Medical marijuana is now legal in Oklahoma, but when it comes to tribal land, the same rules don't apply.
Indian Country may be located within Oklahoma state borders, but it is a different jurisdiction than the state of Oklahoma itself.
There are a few states that opted into what's known as Public Law 280. It's where the tribes are under state jurisdiction. Oklahoma did not opt into the PL 280 status.
“There are certain things that 788 does not speak to,” said Interim OSDH Commissioner Tom Bates. “There are some gaps in 788. The way it’s written no doubt.”
But what is known - State Question 788 does not legalize medical marijuana in Indian Country jurisdiction. That includes casinos and hotels.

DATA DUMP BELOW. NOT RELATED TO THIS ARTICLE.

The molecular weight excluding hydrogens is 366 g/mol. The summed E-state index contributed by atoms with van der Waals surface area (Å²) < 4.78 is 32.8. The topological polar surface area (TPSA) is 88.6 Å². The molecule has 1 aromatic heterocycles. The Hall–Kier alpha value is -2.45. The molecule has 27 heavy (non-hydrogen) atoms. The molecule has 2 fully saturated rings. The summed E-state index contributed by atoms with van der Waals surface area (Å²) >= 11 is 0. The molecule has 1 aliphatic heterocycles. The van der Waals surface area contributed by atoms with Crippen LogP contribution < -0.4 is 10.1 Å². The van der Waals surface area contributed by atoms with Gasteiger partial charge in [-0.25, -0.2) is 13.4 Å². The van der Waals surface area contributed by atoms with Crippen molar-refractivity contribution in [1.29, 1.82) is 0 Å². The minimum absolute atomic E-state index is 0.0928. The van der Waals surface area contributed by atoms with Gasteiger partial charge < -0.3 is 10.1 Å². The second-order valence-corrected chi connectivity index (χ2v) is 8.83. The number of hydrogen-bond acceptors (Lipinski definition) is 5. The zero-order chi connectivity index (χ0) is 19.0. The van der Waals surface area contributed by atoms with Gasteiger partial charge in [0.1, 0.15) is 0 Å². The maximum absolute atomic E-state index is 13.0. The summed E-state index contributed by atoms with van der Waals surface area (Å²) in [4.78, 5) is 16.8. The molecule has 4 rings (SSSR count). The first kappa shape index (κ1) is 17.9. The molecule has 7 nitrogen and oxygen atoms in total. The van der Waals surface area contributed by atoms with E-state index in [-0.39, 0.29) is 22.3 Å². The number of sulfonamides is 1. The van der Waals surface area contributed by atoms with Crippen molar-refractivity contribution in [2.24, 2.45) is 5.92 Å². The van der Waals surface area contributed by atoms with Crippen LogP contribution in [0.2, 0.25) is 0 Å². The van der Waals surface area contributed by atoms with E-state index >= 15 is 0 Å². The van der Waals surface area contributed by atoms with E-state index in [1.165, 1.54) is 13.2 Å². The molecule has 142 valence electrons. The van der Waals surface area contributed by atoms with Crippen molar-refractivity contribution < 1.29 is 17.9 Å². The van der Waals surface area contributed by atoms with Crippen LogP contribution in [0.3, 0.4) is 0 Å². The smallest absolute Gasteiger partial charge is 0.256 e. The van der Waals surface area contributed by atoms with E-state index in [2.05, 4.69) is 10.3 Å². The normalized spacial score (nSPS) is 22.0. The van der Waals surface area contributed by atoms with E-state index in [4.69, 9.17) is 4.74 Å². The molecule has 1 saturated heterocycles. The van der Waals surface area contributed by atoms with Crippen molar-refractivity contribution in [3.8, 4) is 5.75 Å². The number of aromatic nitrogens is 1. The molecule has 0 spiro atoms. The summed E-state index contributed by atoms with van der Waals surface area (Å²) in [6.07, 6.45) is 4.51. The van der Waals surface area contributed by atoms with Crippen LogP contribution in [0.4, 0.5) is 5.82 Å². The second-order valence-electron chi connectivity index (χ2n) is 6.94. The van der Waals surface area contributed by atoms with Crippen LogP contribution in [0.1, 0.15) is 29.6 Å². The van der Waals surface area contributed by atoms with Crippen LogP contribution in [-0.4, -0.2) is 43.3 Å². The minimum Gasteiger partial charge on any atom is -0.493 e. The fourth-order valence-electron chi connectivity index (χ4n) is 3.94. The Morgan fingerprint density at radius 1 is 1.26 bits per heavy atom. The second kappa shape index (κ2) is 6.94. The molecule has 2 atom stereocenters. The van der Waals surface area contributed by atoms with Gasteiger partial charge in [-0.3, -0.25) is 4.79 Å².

A statement given by the chief of police for the Osage Nation Police Department states that marijuana will remain a Schedule I narcotic, until otherwise reclassified by the Department of Justice.
So, they will handle marijuana like they always have.
In a statement given by Chief Vernon Griffin of the Comanche Nation Police Department, he says that his guidance on criminal prosecution comes from the US Attorney's Office for the Western District.
Until that changes, Police Chief Griffin says they will continue prosecution for possession, distribution, and cultivation of Controlled or Dangerous Substances, such as marijuana.
“It will take some time to fully implement all of the steps recommended in preparation for this program,” said Chief Griffin.
SQ 788 was briefly discussed before passing at a conference with several police chiefs last week. It was said that guidance on medical marijuana comes from the Department of Justice.